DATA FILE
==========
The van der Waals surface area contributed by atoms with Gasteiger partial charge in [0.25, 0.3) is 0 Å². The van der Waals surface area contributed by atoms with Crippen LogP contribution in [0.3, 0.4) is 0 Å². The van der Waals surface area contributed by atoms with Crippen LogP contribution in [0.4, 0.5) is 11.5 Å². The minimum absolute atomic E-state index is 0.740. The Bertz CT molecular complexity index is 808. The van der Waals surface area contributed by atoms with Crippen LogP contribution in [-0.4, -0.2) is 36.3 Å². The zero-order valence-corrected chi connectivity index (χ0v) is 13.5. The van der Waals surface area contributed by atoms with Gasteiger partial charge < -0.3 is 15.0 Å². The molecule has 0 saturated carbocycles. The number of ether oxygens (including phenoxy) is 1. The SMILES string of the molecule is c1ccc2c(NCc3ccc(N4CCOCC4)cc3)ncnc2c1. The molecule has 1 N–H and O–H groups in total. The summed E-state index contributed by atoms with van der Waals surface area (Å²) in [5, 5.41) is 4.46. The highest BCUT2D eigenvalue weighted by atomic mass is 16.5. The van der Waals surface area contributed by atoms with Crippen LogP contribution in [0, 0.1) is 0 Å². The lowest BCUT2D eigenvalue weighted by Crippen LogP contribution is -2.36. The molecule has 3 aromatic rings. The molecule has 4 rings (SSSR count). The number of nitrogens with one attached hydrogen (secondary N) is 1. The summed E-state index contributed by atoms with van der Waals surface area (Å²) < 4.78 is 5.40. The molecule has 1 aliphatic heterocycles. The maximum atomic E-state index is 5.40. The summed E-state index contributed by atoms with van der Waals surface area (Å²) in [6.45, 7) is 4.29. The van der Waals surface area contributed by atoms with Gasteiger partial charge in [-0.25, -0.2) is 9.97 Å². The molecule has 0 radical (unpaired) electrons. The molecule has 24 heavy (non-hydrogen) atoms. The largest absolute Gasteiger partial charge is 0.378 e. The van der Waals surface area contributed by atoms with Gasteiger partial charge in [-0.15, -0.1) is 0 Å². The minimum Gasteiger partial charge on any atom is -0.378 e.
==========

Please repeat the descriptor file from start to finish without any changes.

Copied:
The van der Waals surface area contributed by atoms with Gasteiger partial charge in [0.25, 0.3) is 0 Å². The van der Waals surface area contributed by atoms with Crippen LogP contribution in [0.3, 0.4) is 0 Å². The van der Waals surface area contributed by atoms with Crippen LogP contribution in [0.4, 0.5) is 11.5 Å². The minimum absolute atomic E-state index is 0.740. The Bertz CT molecular complexity index is 808. The van der Waals surface area contributed by atoms with Crippen LogP contribution in [-0.4, -0.2) is 36.3 Å². The zero-order valence-corrected chi connectivity index (χ0v) is 13.5. The van der Waals surface area contributed by atoms with Gasteiger partial charge < -0.3 is 15.0 Å². The molecule has 0 saturated carbocycles. The number of ether oxygens (including phenoxy) is 1. The SMILES string of the molecule is c1ccc2c(NCc3ccc(N4CCOCC4)cc3)ncnc2c1. The molecule has 1 N–H and O–H groups in total. The summed E-state index contributed by atoms with van der Waals surface area (Å²) in [5, 5.41) is 4.46. The highest BCUT2D eigenvalue weighted by atomic mass is 16.5. The van der Waals surface area contributed by atoms with Crippen LogP contribution in [0, 0.1) is 0 Å². The lowest BCUT2D eigenvalue weighted by Crippen LogP contribution is -2.36. The molecule has 3 aromatic rings. The molecule has 4 rings (SSSR count). The number of nitrogens with one attached hydrogen (secondary N) is 1. The summed E-state index contributed by atoms with van der Waals surface area (Å²) < 4.78 is 5.40. The molecule has 1 aliphatic heterocycles. The maximum atomic E-state index is 5.40. The summed E-state index contributed by atoms with van der Waals surface area (Å²) in [6.45, 7) is 4.29. The van der Waals surface area contributed by atoms with Gasteiger partial charge in [-0.25, -0.2) is 9.97 Å². The molecule has 0 radical (unpaired) electrons. The molecule has 24 heavy (non-hydrogen) atoms. The largest absolute Gasteiger partial charge is 0.378 e. The van der Waals surface area contributed by atoms with Gasteiger partial charge in [-0.15, -0.1) is 0 Å². The minimum Gasteiger partial charge on any atom is -0.378 e.